18 May 2009

Australian military appeals tribunal rules in favour of extending deadline to file appeal

The Defence Force Discipline Appeals Tribunal, or DFDAT, ruled today in Carmichael v. Chief of Navy that in the interests of justice it could accept the filing of a very late appeal. Royal Australian Navy Lieutenant Scott Carmichael was convicted on 5 July 2007 of two counts of assault on a subordinate during an incident occurring in 2006. But did not file his appeal for more than a year with DFDAT.

Carmichael's conviction was had under the old military justice system of courts-martial and trial before a Defence Force Magistrate. Since October 2007 the Australian Military Court has been in use and troops are no longer tried by courts-martial or before a Defence Force Magistrate. Carmichael, under the previous military justice system, had 30 days immediately following his conviction to lodge an appeal. However, he did not lodge his appeal until 5 March 2009, approximately one year and seven months after the deadline to do so.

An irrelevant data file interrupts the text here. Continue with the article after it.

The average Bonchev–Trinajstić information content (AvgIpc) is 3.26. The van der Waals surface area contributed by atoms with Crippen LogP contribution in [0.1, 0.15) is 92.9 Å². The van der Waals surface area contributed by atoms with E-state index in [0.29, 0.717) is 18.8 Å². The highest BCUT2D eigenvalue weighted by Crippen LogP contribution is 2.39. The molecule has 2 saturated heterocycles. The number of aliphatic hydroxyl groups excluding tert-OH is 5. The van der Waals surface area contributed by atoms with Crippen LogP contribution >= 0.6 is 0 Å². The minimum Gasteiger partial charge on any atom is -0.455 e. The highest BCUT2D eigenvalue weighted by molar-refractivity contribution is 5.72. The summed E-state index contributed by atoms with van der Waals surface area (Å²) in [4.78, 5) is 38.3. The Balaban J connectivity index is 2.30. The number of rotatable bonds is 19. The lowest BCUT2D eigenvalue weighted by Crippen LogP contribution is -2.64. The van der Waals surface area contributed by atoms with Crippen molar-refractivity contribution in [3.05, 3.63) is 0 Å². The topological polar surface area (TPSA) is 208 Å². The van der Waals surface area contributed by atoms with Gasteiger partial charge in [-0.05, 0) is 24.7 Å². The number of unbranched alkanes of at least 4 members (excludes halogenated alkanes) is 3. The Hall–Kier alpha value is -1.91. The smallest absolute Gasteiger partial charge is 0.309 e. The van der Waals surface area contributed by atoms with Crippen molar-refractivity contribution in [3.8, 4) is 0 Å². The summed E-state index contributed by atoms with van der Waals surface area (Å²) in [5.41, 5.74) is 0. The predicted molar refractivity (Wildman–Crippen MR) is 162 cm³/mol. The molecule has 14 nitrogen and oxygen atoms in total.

In permitting Carmichael to file a late appeal the DFDAT took into account, among other things, that he had been instructed to wait for an automatic review of his trial. But he wasn't advised of the outcome of that review for 450 days. Ultimately DFDAT, after extending Carmichael's time in which to lodge, dismissed the appeal. DFDAT's ruling can be found here.

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